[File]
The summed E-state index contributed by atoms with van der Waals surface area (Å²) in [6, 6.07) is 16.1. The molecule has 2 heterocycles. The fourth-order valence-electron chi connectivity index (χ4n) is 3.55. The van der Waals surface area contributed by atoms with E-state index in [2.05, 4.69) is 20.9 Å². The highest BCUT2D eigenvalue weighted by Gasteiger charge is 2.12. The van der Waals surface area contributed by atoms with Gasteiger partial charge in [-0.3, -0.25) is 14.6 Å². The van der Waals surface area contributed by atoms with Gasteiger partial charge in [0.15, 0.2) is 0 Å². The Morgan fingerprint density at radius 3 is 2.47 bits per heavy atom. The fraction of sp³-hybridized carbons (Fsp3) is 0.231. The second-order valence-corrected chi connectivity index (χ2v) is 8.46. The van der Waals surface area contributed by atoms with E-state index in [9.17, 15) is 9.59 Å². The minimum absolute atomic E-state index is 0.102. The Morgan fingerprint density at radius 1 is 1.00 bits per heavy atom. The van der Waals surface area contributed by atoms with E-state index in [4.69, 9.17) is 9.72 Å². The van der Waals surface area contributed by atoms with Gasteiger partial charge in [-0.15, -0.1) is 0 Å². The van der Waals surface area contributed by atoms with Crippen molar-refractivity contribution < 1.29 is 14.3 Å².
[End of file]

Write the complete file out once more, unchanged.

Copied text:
The summed E-state index contributed by atoms with van der Waals surface area (Å²) in [6, 6.07) is 16.1. The molecule has 2 heterocycles. The fourth-order valence-electron chi connectivity index (χ4n) is 3.55. The van der Waals surface area contributed by atoms with E-state index in [2.05, 4.69) is 20.9 Å². The highest BCUT2D eigenvalue weighted by Gasteiger charge is 2.12. The van der Waals surface area contributed by atoms with Gasteiger partial charge in [-0.3, -0.25) is 14.6 Å². The van der Waals surface area contributed by atoms with Gasteiger partial charge in [0.15, 0.2) is 0 Å². The Morgan fingerprint density at radius 3 is 2.47 bits per heavy atom. The fraction of sp³-hybridized carbons (Fsp3) is 0.231. The second-order valence-corrected chi connectivity index (χ2v) is 8.46. The van der Waals surface area contributed by atoms with E-state index in [9.17, 15) is 9.59 Å². The minimum absolute atomic E-state index is 0.102. The Morgan fingerprint density at radius 1 is 1.00 bits per heavy atom. The van der Waals surface area contributed by atoms with E-state index in [4.69, 9.17) is 9.72 Å². The van der Waals surface area contributed by atoms with Gasteiger partial charge in [-0.15, -0.1) is 0 Å². The van der Waals surface area contributed by atoms with Crippen molar-refractivity contribution < 1.29 is 14.3 Å².